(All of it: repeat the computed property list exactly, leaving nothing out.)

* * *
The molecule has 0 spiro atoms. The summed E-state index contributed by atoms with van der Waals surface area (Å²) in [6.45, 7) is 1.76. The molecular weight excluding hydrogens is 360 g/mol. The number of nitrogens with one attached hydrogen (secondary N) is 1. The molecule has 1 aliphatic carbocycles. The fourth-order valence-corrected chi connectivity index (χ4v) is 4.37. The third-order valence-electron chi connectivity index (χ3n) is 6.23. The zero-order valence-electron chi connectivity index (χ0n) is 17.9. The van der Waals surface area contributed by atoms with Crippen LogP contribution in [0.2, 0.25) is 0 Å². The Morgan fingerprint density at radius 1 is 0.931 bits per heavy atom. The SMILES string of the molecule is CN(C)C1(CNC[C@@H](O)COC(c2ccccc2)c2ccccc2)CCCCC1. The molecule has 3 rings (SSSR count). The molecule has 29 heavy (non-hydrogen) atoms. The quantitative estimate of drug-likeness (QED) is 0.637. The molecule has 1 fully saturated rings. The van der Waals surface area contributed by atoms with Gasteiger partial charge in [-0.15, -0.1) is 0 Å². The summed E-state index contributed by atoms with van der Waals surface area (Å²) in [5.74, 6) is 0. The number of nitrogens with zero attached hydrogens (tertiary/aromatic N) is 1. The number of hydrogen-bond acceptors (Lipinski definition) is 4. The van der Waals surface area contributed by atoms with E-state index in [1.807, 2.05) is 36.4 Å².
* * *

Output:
The molecule has 0 spiro atoms. The summed E-state index contributed by atoms with van der Waals surface area (Å²) in [6.45, 7) is 1.76. The molecular weight excluding hydrogens is 360 g/mol. The number of nitrogens with one attached hydrogen (secondary N) is 1. The molecule has 1 aliphatic carbocycles. The fourth-order valence-corrected chi connectivity index (χ4v) is 4.37. The third-order valence-electron chi connectivity index (χ3n) is 6.23. The zero-order valence-electron chi connectivity index (χ0n) is 17.9. The van der Waals surface area contributed by atoms with Crippen LogP contribution in [0.2, 0.25) is 0 Å². The Morgan fingerprint density at radius 1 is 0.931 bits per heavy atom. The SMILES string of the molecule is CN(C)C1(CNC[C@@H](O)COC(c2ccccc2)c2ccccc2)CCCCC1. The molecule has 3 rings (SSSR count). The molecule has 29 heavy (non-hydrogen) atoms. The quantitative estimate of drug-likeness (QED) is 0.637. The molecule has 1 fully saturated rings. The van der Waals surface area contributed by atoms with Gasteiger partial charge in [-0.15, -0.1) is 0 Å². The summed E-state index contributed by atoms with van der Waals surface area (Å²) in [5.74, 6) is 0. The number of nitrogens with zero attached hydrogens (tertiary/aromatic N) is 1. The number of hydrogen-bond acceptors (Lipinski definition) is 4. The van der Waals surface area contributed by atoms with E-state index in [1.807, 2.05) is 36.4 Å².